The Commitment to Reducing Inequality Index, devised by Development Finance International and Oxfam, has analysed data from 157 countries around the world, and ranked them according to three major policy areas that are recognized as being key to tackling inequality. For this review (pdf), CRI data have been used to assess the performance of all 15 member countries of the Economic Community of West African States, along with Mauritania. Government action in these areas has been rated to give countries a combined score and a CRI Index ranking in comparison with the other 15 countries in this region and with other African countries. The review also assesses policies relating to land and agricultural investment in West Africa. Analysis based on the CRI Index shows that, of the five major economic blocs in Africa, West Africa is trailing behind all the others in tackling inequality. In fact, West African citizens are living under governments that are only half as committed to reducing inequality as their counterparts in Eastern and Southern Africa. Oxfam’s assessment clearly indicates that governments in West Africa are, on average, the least committed to reducing inequality across all regions of Africa, and that most of them are choosing to ignore the inequality crisis rather than address it. The assessment does offer glimmers of hope, with some West African countries doing well on addressing inequality in certain areas, even if they are failing in others. Burkina Faso and Senegal, which have seen modest investments in progressive social spending policies, are notable exceptions, and Burkina Faso is one of the 10 countries most committed to social spending in sub-Saharan Africa. However, no other West African government appears among the top 10, and Nigeria, Sierra Leone and Guinea-Bissau are among the least committed to social spending on the African continent.
Sierra Leone: pdf National Development Plan, 2019-23 (4.79 MB) (IMF)
As a small open economy, Sierra Leone is highly dependent on the international price of its major commodity exports, particularly iron ore, for revenue and foreign exchange. Iron ore exports account for over 50% of total exports. At the same time, the country does not have any control over the price of its major imported goods, such as rice and fuel, which account for over 50% of total import value. Therefore, a drop in the international price of iron ore and or rise in the price of rice/fuel (adverse terms of trade) will adversely affect the macroeconomy. Consequently, lower levels of exports reduce the supply of foreign exchange and trigger inflationary pressures, which in turn increase the cost of goods and services purchased by government and reduce real household income. A recent Debt Sustainability Analysis conducted by the Ministry of Finance reveals that Sierra Leone’s debt situation is categorized as high-risk debt distress due to the fall in exports, low revenue generation, and slow economic growth. The high domestic debt service payments increase government expenditure and weaken fiscal stability. [A related IMF report,released yesterday]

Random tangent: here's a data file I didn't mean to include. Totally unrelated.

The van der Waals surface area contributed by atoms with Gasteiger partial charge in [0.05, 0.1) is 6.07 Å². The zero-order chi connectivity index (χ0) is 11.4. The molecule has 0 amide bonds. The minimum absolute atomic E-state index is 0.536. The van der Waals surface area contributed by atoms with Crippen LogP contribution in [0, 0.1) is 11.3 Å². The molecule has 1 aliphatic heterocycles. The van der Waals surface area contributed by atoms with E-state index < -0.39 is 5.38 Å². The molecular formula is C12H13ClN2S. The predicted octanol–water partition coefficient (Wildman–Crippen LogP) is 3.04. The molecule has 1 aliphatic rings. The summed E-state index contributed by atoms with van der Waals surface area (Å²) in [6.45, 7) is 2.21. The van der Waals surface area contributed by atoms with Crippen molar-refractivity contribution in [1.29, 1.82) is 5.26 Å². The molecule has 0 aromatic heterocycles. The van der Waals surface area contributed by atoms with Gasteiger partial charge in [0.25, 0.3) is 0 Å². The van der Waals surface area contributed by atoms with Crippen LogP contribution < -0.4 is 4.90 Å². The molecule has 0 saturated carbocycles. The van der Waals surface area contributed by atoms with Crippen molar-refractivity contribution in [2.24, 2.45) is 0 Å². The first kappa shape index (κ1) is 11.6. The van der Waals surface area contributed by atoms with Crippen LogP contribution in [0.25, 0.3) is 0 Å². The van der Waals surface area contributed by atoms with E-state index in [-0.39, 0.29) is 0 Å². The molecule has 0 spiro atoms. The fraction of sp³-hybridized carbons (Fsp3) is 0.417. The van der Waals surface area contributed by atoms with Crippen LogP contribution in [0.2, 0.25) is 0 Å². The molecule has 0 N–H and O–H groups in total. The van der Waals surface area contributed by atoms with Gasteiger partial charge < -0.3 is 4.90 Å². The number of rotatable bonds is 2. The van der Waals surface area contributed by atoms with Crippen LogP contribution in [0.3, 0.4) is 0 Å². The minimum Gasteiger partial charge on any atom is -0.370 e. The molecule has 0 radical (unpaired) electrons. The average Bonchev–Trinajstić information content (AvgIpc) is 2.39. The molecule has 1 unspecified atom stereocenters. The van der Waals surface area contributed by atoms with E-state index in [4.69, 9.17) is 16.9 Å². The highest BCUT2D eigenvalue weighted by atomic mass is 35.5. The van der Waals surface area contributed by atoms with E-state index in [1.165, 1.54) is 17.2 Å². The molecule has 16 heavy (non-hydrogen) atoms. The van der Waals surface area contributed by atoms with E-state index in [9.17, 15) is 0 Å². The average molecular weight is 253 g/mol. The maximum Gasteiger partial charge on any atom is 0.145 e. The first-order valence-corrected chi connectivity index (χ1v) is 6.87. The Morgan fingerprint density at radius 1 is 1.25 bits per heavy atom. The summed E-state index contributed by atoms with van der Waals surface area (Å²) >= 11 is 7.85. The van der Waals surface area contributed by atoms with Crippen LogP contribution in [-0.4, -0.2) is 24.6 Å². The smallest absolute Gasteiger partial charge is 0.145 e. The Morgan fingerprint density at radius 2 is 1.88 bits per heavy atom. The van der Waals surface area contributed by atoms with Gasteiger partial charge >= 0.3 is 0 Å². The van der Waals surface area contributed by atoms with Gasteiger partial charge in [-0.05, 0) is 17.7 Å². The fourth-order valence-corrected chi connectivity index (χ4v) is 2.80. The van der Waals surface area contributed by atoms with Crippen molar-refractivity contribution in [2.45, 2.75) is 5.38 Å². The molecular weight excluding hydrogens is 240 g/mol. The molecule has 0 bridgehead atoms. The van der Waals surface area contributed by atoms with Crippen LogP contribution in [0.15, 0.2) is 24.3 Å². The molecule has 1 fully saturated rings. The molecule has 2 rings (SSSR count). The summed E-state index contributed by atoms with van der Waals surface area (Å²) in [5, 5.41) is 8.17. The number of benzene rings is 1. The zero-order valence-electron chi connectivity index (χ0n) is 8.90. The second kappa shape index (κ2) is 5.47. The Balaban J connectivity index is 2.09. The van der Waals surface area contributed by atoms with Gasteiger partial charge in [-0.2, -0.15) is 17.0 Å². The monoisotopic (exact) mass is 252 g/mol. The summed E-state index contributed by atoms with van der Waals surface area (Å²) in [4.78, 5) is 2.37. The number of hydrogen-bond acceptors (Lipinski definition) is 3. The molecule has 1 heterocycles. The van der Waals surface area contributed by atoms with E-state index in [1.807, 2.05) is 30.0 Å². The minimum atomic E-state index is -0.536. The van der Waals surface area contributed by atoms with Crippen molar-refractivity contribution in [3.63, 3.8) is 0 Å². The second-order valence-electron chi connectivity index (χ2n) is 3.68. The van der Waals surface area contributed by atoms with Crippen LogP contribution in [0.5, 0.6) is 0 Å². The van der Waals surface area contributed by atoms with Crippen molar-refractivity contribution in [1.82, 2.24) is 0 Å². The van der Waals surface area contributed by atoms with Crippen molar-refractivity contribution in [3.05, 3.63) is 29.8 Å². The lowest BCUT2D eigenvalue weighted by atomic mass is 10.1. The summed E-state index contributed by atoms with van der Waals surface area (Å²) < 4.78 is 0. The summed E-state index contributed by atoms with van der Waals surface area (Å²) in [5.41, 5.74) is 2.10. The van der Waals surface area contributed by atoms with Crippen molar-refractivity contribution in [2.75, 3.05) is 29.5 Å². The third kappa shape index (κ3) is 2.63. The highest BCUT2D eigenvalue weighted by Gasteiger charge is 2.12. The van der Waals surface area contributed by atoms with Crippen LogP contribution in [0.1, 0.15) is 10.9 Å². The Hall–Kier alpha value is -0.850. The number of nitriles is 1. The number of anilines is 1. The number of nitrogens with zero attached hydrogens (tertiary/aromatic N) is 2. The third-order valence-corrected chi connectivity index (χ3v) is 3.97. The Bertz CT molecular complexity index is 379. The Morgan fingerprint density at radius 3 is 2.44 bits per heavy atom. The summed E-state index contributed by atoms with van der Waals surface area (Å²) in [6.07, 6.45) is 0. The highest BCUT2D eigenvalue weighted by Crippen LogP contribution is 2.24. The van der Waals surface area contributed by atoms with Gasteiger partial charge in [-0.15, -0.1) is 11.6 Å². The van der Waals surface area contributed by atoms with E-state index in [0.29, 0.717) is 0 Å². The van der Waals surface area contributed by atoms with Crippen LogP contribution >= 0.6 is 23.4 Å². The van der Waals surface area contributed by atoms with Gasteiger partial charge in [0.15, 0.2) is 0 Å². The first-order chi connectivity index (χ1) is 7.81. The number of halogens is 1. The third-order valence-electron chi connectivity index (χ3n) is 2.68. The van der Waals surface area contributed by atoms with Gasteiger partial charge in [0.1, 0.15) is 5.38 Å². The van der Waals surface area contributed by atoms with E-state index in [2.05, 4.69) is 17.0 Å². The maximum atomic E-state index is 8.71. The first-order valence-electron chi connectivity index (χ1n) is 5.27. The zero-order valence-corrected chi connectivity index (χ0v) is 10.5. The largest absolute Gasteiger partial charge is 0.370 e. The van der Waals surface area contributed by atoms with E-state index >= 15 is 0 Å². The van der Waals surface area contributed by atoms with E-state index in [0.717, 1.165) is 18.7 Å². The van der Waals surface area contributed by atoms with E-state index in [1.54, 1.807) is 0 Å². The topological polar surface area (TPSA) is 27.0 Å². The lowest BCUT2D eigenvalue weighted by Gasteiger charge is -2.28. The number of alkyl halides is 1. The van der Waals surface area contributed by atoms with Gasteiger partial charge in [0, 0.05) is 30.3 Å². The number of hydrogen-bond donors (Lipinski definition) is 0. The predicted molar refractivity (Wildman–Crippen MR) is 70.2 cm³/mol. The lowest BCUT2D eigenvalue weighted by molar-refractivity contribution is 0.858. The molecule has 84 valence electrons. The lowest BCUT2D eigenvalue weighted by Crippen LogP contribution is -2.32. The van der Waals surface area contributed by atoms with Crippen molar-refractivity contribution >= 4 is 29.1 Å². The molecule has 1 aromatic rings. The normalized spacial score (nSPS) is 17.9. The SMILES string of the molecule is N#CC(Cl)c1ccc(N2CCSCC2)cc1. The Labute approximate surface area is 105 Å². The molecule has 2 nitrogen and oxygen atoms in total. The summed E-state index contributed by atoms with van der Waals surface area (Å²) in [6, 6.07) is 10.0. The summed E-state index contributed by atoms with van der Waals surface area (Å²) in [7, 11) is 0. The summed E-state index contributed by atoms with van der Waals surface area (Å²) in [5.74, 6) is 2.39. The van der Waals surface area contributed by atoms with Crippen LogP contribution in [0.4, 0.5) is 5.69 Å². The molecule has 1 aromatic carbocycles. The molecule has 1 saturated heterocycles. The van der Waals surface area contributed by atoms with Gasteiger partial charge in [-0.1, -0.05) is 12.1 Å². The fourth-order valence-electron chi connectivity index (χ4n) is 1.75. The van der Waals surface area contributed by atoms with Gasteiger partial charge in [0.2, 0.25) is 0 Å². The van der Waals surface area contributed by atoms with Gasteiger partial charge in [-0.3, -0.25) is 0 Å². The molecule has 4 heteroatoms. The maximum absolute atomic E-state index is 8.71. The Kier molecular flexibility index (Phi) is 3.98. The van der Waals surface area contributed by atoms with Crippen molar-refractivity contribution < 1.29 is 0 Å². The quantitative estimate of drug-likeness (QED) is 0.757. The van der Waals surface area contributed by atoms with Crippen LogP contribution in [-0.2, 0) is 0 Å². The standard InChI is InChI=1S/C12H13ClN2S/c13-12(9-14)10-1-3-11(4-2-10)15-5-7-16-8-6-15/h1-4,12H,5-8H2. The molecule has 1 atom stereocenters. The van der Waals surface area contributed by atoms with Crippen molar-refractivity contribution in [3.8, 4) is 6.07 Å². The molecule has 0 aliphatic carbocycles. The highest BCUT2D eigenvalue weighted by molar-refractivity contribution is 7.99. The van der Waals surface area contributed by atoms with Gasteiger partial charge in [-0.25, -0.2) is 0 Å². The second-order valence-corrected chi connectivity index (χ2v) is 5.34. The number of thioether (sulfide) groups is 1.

The report was compiled through a combination of literature review, stakeholder consultation, and review of the draft analysis. Information presented (pdf) includes the status of existing cross-border tourism products in SADC TFCAs. This includes the prevailing enabling environment, governance arrangements, financial elements, and issues relating to their quality, marketing and sustainability. An overview on the processes used to establish cross-border tourism products is provided, in addition to a review of what has worked well, and what could have been improved. The analysis has led to a series of recommendations that are relevant for different stakeholders including the SADC Technical Committees on Wildlife and Tourism, TFCA managers and TFCA Joint Management Boards, cross-border tourism product operators and the SADC TFCA Network Tourism Community of Practice.
Customs authorities and traders are now able to track and monitor goods from Mombasa up to the DRC: this after the DRC was (yesterday) connected to the Regional Electronic Cargo Tracking system. A lengthy twitter thread, by @djnicknicholas.
Today’s Quick Links:
Kenyan avocado exports to China to increase 10% annually, export council projects
Angola to sign Lusophone country-specific Compact
Ethiopia commences feasibility study on Ethio-Sudan railway
ECOWAS, The Netherlands to step up development cooperation